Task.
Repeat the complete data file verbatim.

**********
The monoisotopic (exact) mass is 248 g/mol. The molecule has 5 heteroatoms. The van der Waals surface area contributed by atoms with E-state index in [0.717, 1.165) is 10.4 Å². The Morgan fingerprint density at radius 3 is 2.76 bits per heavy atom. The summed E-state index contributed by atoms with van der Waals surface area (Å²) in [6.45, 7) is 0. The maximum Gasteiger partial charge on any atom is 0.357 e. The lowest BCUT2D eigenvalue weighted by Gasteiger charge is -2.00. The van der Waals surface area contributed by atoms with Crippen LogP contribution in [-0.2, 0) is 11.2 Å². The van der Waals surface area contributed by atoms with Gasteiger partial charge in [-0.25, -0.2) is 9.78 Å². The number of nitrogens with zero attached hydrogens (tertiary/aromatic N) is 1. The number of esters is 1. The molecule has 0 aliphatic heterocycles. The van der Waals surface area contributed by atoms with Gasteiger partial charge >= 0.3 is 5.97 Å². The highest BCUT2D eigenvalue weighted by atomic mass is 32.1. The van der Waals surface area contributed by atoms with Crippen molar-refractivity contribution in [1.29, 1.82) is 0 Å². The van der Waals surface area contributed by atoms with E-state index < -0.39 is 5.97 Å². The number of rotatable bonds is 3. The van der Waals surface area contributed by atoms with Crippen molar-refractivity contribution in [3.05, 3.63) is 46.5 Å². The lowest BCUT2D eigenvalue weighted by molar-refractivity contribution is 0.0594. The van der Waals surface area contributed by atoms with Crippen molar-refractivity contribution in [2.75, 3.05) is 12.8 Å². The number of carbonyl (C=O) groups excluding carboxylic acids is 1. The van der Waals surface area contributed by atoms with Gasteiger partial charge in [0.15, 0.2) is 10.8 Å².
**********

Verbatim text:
The monoisotopic (exact) mass is 248 g/mol. The molecule has 5 heteroatoms. The van der Waals surface area contributed by atoms with E-state index in [0.717, 1.165) is 10.4 Å². The Morgan fingerprint density at radius 3 is 2.76 bits per heavy atom. The summed E-state index contributed by atoms with van der Waals surface area (Å²) in [6.45, 7) is 0. The maximum Gasteiger partial charge on any atom is 0.357 e. The lowest BCUT2D eigenvalue weighted by Gasteiger charge is -2.00. The van der Waals surface area contributed by atoms with Crippen LogP contribution in [-0.2, 0) is 11.2 Å². The van der Waals surface area contributed by atoms with Gasteiger partial charge in [-0.25, -0.2) is 9.78 Å². The number of nitrogens with zero attached hydrogens (tertiary/aromatic N) is 1. The number of esters is 1. The molecule has 0 aliphatic heterocycles. The van der Waals surface area contributed by atoms with Gasteiger partial charge >= 0.3 is 5.97 Å². The highest BCUT2D eigenvalue weighted by atomic mass is 32.1. The van der Waals surface area contributed by atoms with Crippen molar-refractivity contribution in [1.29, 1.82) is 0 Å². The van der Waals surface area contributed by atoms with E-state index < -0.39 is 5.97 Å². The number of rotatable bonds is 3. The van der Waals surface area contributed by atoms with Crippen molar-refractivity contribution in [3.05, 3.63) is 46.5 Å². The lowest BCUT2D eigenvalue weighted by molar-refractivity contribution is 0.0594. The van der Waals surface area contributed by atoms with Crippen molar-refractivity contribution in [2.75, 3.05) is 12.8 Å². The number of carbonyl (C=O) groups excluding carboxylic acids is 1. The van der Waals surface area contributed by atoms with Gasteiger partial charge in [0.15, 0.2) is 10.8 Å².